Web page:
Another important thing to keep in mind is cross training.This method emphasize each skill as part of becoming a more complete basketball player, and make reference to every skill. Thus, improvement in driving is related not just to related skills (like handling), but also more weakly to unrelated skills (like shot blocking). For the average player in the game, this will result in approximately 10% slower training in their primary skill than before, and additional training in other skills approximately corresponding to that 10% loss. A particularly well-rounded player will continue to receive cross-training but will see a much lower reduction in primary skill training, while a particularly one-dimensional player will see a larger loss. Although players will always receive a set amount of cross-training, it is difficult to predict which unrelated skills will improve on a weekly basis.

Players who do not play much each week tend to lose focus and their Game Shape will be sloppy. Players who play too much in a week will get tired and their Game Shape will also be low-quality. These changes are gradual, and will build up over a few weeks' time. If you have three games in a week, you should consider rotating your players unless all three games are really important, because it will hurt your players ability to play the next few weeks. However, Game Shape is an indication of how sharp the player looked in practice and therefore how well he will be expected to play in a game; it is not an indicator of how effective his training sessions were.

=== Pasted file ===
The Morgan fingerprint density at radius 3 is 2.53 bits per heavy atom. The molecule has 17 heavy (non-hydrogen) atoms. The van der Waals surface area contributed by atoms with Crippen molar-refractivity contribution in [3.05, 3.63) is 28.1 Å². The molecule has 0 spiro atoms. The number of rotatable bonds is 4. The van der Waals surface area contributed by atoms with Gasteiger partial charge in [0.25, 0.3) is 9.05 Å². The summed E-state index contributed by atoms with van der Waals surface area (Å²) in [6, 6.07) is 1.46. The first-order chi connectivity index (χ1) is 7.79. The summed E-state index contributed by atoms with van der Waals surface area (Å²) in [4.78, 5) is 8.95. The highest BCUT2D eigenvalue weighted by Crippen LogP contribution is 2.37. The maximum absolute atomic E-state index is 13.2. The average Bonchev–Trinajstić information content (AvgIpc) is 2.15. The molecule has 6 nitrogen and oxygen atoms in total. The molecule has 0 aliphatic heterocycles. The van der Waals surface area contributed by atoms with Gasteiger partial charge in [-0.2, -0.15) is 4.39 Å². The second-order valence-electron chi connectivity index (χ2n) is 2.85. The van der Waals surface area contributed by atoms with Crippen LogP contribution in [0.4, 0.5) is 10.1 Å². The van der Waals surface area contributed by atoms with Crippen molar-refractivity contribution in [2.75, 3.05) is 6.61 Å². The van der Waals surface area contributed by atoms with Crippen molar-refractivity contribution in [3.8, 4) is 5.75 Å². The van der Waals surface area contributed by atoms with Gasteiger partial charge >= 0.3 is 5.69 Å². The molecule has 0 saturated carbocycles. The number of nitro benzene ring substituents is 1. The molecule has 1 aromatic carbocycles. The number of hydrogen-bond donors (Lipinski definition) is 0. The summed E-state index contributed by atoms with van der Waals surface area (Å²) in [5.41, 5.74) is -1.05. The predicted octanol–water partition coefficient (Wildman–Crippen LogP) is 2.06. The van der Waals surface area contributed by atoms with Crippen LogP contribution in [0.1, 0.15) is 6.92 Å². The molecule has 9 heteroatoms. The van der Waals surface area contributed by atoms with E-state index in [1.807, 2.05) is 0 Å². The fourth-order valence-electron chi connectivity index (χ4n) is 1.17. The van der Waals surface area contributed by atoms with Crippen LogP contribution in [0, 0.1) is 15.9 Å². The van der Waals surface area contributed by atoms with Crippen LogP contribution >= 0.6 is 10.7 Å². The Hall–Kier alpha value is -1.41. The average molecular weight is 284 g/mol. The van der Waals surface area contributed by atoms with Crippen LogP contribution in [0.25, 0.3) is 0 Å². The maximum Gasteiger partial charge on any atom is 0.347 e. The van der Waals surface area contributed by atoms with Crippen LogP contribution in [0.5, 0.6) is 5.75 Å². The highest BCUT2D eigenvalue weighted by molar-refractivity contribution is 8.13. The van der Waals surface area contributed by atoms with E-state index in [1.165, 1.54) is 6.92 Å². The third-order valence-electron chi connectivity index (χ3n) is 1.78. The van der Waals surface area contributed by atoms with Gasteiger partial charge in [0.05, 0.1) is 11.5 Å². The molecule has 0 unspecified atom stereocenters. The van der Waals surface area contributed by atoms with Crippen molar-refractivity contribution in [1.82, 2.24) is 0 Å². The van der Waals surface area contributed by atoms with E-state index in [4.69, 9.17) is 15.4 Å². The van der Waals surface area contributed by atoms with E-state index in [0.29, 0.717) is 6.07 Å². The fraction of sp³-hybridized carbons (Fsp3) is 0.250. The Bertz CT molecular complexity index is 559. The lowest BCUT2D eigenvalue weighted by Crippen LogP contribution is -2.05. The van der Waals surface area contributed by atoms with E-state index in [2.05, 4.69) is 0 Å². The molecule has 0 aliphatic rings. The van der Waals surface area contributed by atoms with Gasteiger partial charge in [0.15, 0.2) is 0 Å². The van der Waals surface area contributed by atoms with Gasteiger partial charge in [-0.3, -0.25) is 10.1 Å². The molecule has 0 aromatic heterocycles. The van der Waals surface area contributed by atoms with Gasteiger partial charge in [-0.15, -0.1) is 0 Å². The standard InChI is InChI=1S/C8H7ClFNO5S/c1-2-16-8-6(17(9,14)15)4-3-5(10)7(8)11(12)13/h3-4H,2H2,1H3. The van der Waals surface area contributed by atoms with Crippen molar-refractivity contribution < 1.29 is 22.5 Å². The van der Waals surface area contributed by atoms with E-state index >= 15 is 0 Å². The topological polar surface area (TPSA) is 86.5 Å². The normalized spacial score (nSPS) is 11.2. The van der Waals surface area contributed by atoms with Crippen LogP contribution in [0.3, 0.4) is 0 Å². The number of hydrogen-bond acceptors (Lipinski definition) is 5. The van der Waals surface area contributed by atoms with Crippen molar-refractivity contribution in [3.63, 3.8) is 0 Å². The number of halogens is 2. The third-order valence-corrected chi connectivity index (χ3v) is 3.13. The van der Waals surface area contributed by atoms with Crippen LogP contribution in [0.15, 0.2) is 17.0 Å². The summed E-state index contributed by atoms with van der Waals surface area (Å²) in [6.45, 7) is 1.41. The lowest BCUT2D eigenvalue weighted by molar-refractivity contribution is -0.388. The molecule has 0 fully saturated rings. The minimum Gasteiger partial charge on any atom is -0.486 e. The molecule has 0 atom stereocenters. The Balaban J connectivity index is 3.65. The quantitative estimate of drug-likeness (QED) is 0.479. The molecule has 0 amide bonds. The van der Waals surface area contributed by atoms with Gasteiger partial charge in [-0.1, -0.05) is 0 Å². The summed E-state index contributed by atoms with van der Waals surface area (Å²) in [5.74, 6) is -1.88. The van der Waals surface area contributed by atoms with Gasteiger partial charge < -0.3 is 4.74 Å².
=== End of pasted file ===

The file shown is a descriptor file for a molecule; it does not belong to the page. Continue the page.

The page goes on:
With some experience, you'll find that one good strategy is to develop more players than you can use each week, and to sell the extras on the transfer market. For example, instead of training two people on your team in different areas each week on a five-week cycle, you might try, for example, training all of your guards full-time, selling the ones you wont use to weaker teams, and using the cash you make to buy strong players for each of the other positions.

One quick note for new players: in your first week of playing BuzzerBeater, you'll notice that after your first training update, your players will receive training, but their Game Shape will not be altered. This is to ensure that players do not get a severe Game Shape penalty if they were created less than a week before their first training update.

Game Shape and injuries are reset each offseason, as players reset up and prepare for the new season. Players can be injured during offseason scrimmages, but Game Shape will not be updated during offseason training, meaning that it is a particularly poor week to train Game Shape.


Disclaimer
While the rules have been translated by our wonderful language administrators, the only official versions of the BuzzerBeater Rules or Terms of Service are those written in American English.